Infact according to the 2011 census there were 58,000 Gaelic speakers here. (A decrease of 1000 since 2001) Scotland had a population of 5,327,700 then. That means that what about 1% of the population spoke Gaelic. For most of the areas on that map the vast majority of the local population don't speak Gaelic. Why wasn't that factored into your map? You are essentially basing a partition on a minority language. That most of the people in the areas don't speak.

The whole premiss is daft.

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13-12-2014, 09:07 PM
RE: Partition Plan for the British Isles
I adjusted it.

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13-12-2014, 09:13 PM
RE: Partition Plan for the British Isles
(13-12-2014 07:17 PM)sansdieux Wrote:  
(13-12-2014 07:12 PM)Chas Wrote:  The Welsh aren't Celts. Your partition is nonsense.

The Welsh are as Celtic as they come. In fact, they are thought to be the original Celts, possibly from the Basque region in Europe.

I stand corrected. I thought the Britons were not Celts.

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13-12-2014, 09:14 PM
RE: Partition Plan for the British Isles
(13-12-2014 07:25 PM)Res Publica Wrote:  
(13-12-2014 07:12 PM)Chas Wrote:  The Welsh aren't Celts. Your partition is nonsense.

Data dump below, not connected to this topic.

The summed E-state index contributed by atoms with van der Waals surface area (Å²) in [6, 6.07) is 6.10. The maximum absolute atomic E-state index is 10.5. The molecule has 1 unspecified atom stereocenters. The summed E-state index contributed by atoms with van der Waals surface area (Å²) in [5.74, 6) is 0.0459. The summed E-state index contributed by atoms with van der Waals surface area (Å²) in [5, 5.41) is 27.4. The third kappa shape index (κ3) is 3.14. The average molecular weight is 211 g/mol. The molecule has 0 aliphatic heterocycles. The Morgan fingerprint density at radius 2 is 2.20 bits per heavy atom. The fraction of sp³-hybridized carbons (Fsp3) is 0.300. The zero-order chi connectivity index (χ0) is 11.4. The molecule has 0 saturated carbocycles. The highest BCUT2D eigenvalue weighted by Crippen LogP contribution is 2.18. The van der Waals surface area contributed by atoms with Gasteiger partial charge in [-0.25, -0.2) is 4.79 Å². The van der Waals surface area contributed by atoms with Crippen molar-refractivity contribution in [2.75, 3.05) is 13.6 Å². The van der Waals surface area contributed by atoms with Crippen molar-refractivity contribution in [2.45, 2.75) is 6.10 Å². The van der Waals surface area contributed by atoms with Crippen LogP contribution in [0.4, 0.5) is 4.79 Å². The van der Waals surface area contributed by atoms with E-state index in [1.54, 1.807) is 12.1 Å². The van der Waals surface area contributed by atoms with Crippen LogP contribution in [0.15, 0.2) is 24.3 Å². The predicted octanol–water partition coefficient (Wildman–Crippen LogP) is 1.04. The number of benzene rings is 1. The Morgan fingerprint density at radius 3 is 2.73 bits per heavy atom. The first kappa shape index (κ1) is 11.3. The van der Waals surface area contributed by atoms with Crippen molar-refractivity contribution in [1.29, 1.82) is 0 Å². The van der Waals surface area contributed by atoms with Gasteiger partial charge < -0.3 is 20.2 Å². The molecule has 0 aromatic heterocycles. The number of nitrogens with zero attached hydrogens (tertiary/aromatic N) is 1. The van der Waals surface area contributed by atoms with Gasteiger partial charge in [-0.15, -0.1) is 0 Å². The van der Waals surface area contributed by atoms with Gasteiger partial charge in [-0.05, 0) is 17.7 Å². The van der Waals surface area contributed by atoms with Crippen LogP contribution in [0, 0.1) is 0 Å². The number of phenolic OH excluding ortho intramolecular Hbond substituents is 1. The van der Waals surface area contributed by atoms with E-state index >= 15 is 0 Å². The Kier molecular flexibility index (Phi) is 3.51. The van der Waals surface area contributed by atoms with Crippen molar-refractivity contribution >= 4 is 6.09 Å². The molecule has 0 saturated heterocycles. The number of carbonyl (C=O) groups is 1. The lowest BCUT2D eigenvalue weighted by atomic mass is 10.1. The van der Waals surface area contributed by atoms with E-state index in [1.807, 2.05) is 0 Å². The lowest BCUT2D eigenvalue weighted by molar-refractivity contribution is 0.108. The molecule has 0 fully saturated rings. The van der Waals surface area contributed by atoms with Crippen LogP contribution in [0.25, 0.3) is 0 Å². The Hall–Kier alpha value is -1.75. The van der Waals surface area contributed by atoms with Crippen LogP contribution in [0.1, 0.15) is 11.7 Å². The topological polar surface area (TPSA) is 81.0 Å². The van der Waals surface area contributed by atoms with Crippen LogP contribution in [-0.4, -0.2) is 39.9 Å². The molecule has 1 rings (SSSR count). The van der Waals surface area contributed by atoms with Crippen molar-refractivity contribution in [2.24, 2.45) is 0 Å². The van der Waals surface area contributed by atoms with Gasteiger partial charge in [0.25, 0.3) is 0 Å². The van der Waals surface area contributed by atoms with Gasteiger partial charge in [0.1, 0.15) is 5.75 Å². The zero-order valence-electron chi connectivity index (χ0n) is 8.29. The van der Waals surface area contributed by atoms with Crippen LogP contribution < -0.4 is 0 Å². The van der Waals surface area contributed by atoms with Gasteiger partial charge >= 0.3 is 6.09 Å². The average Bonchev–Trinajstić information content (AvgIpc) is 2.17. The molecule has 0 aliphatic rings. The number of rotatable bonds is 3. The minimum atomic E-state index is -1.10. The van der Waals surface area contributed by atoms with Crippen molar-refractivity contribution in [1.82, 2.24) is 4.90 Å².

Wrong. Welsh is a Celtic language. The word Welsh is derived from the Proto-Germanic Walhaz meaning "Roman", or "Celt" (the Anglo-Saxons made little or no distinction between the Romance peoples and Celts). I'm not sure how much more Celtic you can get.

I stand corrected. I thought the Britons were not Celts.

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13-12-2014, 09:27 PM
RE: Partition Plan for the British Isles
(13-12-2014 09:07 PM)Res Publica Wrote:  I adjusted it.

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13-12-2014, 10:08 PM
RE: Partition Plan for the British Isles
(13-12-2014 09:13 PM)Chas Wrote:  
(13-12-2014 07:17 PM)sansdieux Wrote:  The Welsh are as Celtic as they come. In fact, they are thought to be the original Celts, possibly from the Basque region in Europe.